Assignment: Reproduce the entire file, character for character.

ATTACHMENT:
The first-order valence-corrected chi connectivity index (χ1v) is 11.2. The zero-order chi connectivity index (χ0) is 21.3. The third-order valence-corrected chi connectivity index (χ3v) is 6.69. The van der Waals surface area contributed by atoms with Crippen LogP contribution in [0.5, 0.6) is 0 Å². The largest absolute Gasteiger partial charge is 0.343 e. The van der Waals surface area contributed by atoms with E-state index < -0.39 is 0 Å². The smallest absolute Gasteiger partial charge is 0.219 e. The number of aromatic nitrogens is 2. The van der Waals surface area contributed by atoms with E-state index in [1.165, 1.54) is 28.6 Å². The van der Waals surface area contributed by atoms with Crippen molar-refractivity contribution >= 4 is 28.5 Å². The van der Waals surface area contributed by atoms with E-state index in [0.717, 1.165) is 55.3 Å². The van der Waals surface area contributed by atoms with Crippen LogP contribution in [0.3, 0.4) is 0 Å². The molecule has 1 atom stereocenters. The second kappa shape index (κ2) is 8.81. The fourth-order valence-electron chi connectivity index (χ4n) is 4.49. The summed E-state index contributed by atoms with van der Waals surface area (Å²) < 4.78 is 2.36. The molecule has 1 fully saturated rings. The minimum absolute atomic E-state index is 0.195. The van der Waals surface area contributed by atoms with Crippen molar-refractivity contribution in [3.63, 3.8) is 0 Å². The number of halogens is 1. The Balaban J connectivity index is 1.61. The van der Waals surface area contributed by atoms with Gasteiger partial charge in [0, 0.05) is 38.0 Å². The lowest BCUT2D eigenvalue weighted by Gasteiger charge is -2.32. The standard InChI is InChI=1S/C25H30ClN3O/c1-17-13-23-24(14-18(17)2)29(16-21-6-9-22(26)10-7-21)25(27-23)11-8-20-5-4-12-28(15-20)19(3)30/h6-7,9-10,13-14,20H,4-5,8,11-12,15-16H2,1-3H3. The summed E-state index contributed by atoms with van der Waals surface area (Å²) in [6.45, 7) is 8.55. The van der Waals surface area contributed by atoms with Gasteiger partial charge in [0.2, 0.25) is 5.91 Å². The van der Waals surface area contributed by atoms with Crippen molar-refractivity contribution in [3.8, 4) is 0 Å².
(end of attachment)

The first-order valence-corrected chi connectivity index (χ1v) is 11.2. The zero-order chi connectivity index (χ0) is 21.3. The third-order valence-corrected chi connectivity index (χ3v) is 6.69. The van der Waals surface area contributed by atoms with Crippen LogP contribution in [0.5, 0.6) is 0 Å². The largest absolute Gasteiger partial charge is 0.343 e. The van der Waals surface area contributed by atoms with E-state index < -0.39 is 0 Å². The smallest absolute Gasteiger partial charge is 0.219 e. The number of aromatic nitrogens is 2. The van der Waals surface area contributed by atoms with E-state index in [1.165, 1.54) is 28.6 Å². The van der Waals surface area contributed by atoms with Crippen molar-refractivity contribution >= 4 is 28.5 Å². The van der Waals surface area contributed by atoms with E-state index in [0.717, 1.165) is 55.3 Å². The van der Waals surface area contributed by atoms with Crippen LogP contribution in [0.3, 0.4) is 0 Å². The molecule has 1 atom stereocenters. The second kappa shape index (κ2) is 8.81. The fourth-order valence-electron chi connectivity index (χ4n) is 4.49. The summed E-state index contributed by atoms with van der Waals surface area (Å²) < 4.78 is 2.36. The molecule has 1 fully saturated rings. The minimum absolute atomic E-state index is 0.195. The van der Waals surface area contributed by atoms with Crippen molar-refractivity contribution in [3.63, 3.8) is 0 Å². The number of halogens is 1. The Balaban J connectivity index is 1.61. The van der Waals surface area contributed by atoms with Gasteiger partial charge in [0, 0.05) is 38.0 Å². The lowest BCUT2D eigenvalue weighted by Gasteiger charge is -2.32. The standard InChI is InChI=1S/C25H30ClN3O/c1-17-13-23-24(14-18(17)2)29(16-21-6-9-22(26)10-7-21)25(27-23)11-8-20-5-4-12-28(15-20)19(3)30/h6-7,9-10,13-14,20H,4-5,8,11-12,15-16H2,1-3H3. The summed E-state index contributed by atoms with van der Waals surface area (Å²) in [6.45, 7) is 8.55. The van der Waals surface area contributed by atoms with Gasteiger partial charge in [0.2, 0.25) is 5.91 Å². The van der Waals surface area contributed by atoms with Crippen molar-refractivity contribution in [3.8, 4) is 0 Å².